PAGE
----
Kea ora! Tourist captures 'photo of a lifetime' in Fiordland

American tourist Phil Narodick has captured a "once in a lifetime" photograph of a flying Kea on the Kepler Track in Fiordland. Photo: Phil Narodick
American tourist Phil Narodick has captured a "once in a lifetime" photograph of a flying Kea on the Kepler Track in Fiordland. Photo: Phil Narodick
An American tourist has captured a "once in a lifetime" photograph of a flying kea on the Kepler Track in Fiordland.

Californian man Phil Narodick was on a two week holiday with his fiance when he came across a curious and inquisitive kea swooping in around Mount Luxmore.

"I was hiking the Kepler Track with my fiance and we had spent our first night at Luxmore Hut which is above the treeline. We were warned about the kea and not to feed them," Narodick told the Herald.

On the couple's second day up Mt Luxmore they veered off the track to have lunch at the peak of the mountain overlooking Fiordland.

Their lunch date was soon interrupted by a beautiful kea, who kept trying to steal the couple's food.

"We were eating lunch and this kea came up to us and kept trying to peck at our food and steal our lunch.

"It would come in and try to make a run for the food. I'd have to wave my hands to try and scare it away, but it kept coming back for more.

"When it flew away it looked so beautiful that the next time it came back I whipped my iPhone out and started taking pictures of it and managed to get one that was amazing."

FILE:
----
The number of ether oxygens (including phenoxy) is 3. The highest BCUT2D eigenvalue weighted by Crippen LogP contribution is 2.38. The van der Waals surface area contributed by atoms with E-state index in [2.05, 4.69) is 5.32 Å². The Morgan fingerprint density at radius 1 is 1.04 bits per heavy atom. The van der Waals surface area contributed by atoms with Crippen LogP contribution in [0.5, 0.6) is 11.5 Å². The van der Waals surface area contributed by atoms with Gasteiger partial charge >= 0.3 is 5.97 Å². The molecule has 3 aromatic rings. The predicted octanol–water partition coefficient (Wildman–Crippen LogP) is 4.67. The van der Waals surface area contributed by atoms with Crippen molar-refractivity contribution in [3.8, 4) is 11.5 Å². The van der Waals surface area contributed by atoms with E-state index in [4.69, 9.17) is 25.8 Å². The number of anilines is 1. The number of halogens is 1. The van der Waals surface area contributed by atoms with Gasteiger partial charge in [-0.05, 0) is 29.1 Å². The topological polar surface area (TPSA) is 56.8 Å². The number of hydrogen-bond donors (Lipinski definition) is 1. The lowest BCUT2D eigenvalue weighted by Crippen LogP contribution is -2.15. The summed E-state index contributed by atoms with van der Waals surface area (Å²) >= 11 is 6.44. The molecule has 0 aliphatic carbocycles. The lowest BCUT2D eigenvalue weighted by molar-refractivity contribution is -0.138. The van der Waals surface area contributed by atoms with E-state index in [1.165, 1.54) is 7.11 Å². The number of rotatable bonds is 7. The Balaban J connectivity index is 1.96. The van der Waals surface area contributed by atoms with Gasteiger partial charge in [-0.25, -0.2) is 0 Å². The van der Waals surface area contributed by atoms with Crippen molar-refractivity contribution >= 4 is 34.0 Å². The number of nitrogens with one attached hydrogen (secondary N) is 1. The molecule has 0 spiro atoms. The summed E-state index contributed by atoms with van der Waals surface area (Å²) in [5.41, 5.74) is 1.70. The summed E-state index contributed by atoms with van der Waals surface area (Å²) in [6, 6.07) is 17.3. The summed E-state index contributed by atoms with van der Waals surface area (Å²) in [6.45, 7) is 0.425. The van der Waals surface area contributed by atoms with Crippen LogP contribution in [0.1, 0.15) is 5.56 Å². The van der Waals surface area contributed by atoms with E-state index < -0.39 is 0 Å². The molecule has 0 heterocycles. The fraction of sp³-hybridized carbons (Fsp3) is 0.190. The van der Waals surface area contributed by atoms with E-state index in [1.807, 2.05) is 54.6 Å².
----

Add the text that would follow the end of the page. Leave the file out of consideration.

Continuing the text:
Narodick says the kea kept them company for about 15 to 20 minutes before it flew away.

The 33-year-old's up-close and personal interaction with the kea was one of the best moments of his life.

"My fiance was happy I spent more time focusing on the kea than her," he joked.

"It was the best trip of my life. The Kepler Track was the best part of the trip. The views were unparalleled."

The kea is a native New Zealand bird that is found in the forested and alpine regions of the South Island.

The native bird is nicknamed the "clown of the mountains" as they are notorious for exploring humans' backpacks, boots, and equipment while in the mountains.

Narodick says it won't be the last time he visits New Zealand an encourages Kiwis to explore their own backyard.

"I was blown away. I've been saying to friends since I've come home I can't recommend New Zealand highly enough.

"You live in such a beautiful country."

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